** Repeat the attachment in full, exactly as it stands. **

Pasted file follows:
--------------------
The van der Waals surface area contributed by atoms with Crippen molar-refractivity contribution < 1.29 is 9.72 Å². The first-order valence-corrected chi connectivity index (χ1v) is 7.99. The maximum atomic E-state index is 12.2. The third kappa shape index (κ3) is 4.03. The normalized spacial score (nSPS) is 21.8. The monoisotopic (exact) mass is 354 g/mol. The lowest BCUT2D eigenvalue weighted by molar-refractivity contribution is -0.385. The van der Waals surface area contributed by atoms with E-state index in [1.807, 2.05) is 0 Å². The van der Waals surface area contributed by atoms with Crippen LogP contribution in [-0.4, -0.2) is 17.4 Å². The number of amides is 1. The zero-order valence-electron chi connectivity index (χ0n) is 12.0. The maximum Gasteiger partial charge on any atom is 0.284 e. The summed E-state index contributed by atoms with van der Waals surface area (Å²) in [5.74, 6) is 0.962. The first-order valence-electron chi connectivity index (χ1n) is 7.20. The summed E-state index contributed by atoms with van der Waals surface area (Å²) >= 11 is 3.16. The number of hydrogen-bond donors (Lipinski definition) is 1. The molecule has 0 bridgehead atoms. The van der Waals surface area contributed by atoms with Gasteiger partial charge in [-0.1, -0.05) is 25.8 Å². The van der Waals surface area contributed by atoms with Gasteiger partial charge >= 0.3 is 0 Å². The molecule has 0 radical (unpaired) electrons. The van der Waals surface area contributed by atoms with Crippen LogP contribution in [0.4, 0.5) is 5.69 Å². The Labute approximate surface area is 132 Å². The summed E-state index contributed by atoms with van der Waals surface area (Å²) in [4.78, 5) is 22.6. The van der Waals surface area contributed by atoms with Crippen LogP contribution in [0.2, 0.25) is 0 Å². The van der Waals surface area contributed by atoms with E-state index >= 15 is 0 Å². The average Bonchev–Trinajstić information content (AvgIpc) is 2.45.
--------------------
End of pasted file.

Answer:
The van der Waals surface area contributed by atoms with Crippen molar-refractivity contribution < 1.29 is 9.72 Å². The first-order valence-corrected chi connectivity index (χ1v) is 7.99. The maximum atomic E-state index is 12.2. The third kappa shape index (κ3) is 4.03. The normalized spacial score (nSPS) is 21.8. The monoisotopic (exact) mass is 354 g/mol. The lowest BCUT2D eigenvalue weighted by molar-refractivity contribution is -0.385. The van der Waals surface area contributed by atoms with E-state index in [1.807, 2.05) is 0 Å². The van der Waals surface area contributed by atoms with Crippen LogP contribution in [-0.4, -0.2) is 17.4 Å². The number of amides is 1. The zero-order valence-electron chi connectivity index (χ0n) is 12.0. The maximum Gasteiger partial charge on any atom is 0.284 e. The summed E-state index contributed by atoms with van der Waals surface area (Å²) in [5.74, 6) is 0.962. The first-order valence-electron chi connectivity index (χ1n) is 7.20. The summed E-state index contributed by atoms with van der Waals surface area (Å²) >= 11 is 3.16. The number of hydrogen-bond donors (Lipinski definition) is 1. The molecule has 0 bridgehead atoms. The van der Waals surface area contributed by atoms with Gasteiger partial charge in [-0.1, -0.05) is 25.8 Å². The van der Waals surface area contributed by atoms with Gasteiger partial charge >= 0.3 is 0 Å². The molecule has 0 radical (unpaired) electrons. The van der Waals surface area contributed by atoms with Crippen LogP contribution in [0.4, 0.5) is 5.69 Å². The Labute approximate surface area is 132 Å². The summed E-state index contributed by atoms with van der Waals surface area (Å²) in [4.78, 5) is 22.6. The van der Waals surface area contributed by atoms with Crippen LogP contribution in [0.2, 0.25) is 0 Å². The van der Waals surface area contributed by atoms with E-state index >= 15 is 0 Å². The average Bonchev–Trinajstić information content (AvgIpc) is 2.45.